7. CONVERTIBLE DEBENTURES
     In March 2002, the Company issued $4.0 million of 8% convertible debentures to SF Capital Partners Ltd. (“SFCP”), and Defiante Farmaceutica Lda (“Defiante”), a wholly-owned subsidiary of Sigma-Tau Finanziaria SpA (“Sigma-Tau”), a significant shareholder and affiliate of the Company. Sigma-Tau beneficially owned approximately 26% of the Company’s outstanding common stock as of September 30, 2005. The Company paid interest on the debentures at a rate of 8% per annum on a quarterly basis. The debentures were convertible into 2,531,644 shares of the Company’s common stock at a fixed conversion price of $1.58 per share (subject to adjustment for stock splits and reclassifications).
     On March 8, 2005, the Company and Defiante entered into an amendment to the convertible debenture issued by the Company in favor of Defiante, extending the maturity date to April 15, 2005. On March 10, 2005, the Company and SFCP entered into an amendment to the convertible debenture issued by the Company in favor of SFCP, extending the maturity date to April 15, 2005 and amending certain of the terms of the Company’s option to repay the SFCP debenture in shares of common stock at the maturity date.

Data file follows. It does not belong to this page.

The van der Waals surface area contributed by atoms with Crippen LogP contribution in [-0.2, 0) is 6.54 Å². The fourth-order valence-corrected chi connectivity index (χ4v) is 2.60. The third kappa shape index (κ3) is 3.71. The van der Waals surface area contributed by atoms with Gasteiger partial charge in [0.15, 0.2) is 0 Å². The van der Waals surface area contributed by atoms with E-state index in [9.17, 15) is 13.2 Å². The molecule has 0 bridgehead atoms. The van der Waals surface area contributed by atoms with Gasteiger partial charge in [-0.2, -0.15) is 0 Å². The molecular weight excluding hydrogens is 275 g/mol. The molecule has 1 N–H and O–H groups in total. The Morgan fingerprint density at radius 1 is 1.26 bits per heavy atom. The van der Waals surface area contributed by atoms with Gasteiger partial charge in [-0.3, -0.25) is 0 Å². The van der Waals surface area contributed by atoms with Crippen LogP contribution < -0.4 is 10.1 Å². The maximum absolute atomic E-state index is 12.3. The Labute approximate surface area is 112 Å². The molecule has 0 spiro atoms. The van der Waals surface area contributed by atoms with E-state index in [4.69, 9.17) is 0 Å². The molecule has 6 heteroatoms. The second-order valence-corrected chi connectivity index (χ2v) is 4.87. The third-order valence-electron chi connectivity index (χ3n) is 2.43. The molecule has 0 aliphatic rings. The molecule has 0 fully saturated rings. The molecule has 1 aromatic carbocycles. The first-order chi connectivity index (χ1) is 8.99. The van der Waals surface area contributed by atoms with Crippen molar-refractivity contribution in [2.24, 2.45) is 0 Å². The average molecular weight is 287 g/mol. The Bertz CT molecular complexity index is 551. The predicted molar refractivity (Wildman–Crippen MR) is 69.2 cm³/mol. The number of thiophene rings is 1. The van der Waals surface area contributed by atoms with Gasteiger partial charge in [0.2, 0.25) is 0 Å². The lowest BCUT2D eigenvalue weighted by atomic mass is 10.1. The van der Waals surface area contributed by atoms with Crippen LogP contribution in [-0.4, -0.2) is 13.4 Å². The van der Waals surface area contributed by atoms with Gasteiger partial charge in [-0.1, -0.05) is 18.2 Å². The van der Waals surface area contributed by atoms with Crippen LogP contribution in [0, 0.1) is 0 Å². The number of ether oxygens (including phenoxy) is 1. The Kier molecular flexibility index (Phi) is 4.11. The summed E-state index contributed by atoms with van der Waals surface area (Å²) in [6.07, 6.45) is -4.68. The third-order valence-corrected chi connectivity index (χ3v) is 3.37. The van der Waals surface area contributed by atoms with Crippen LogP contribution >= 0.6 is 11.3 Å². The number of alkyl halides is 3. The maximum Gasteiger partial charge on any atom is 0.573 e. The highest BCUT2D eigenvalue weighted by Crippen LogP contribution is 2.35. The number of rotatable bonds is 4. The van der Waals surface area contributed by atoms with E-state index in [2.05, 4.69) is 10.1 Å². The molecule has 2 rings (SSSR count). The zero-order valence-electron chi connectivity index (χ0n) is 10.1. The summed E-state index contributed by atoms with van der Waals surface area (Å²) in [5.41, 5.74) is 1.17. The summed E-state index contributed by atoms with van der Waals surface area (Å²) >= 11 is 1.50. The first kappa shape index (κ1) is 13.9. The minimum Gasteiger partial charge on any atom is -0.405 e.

On April 15, 2005, the Company redeemed both convertible debentures in full in cash totaling $4.0 million, plus accrued interest to April 15, 2005.

9


Table of Contents

8. SECURED PROMISSORY NOTE
     In July 2004, the Company issued a $2.2 million secured promissory note to Defiante. The interest rate on the note was 9.83% per annum. Repayment of the note consisted of interest only for the first twelve months, with monthly principal and interest payments thereafter through August 2008. The note was secured by the Nascobal intellectual property including the NDA for the spray formulation.
     As described in Note 15 – Sale of Nascobal, Ethamolin, and Glofil-125, the Company paid off the total outstanding principal and accrued interest of $2.1 million on October 17, 2005 in connection with the sale of Nascobal.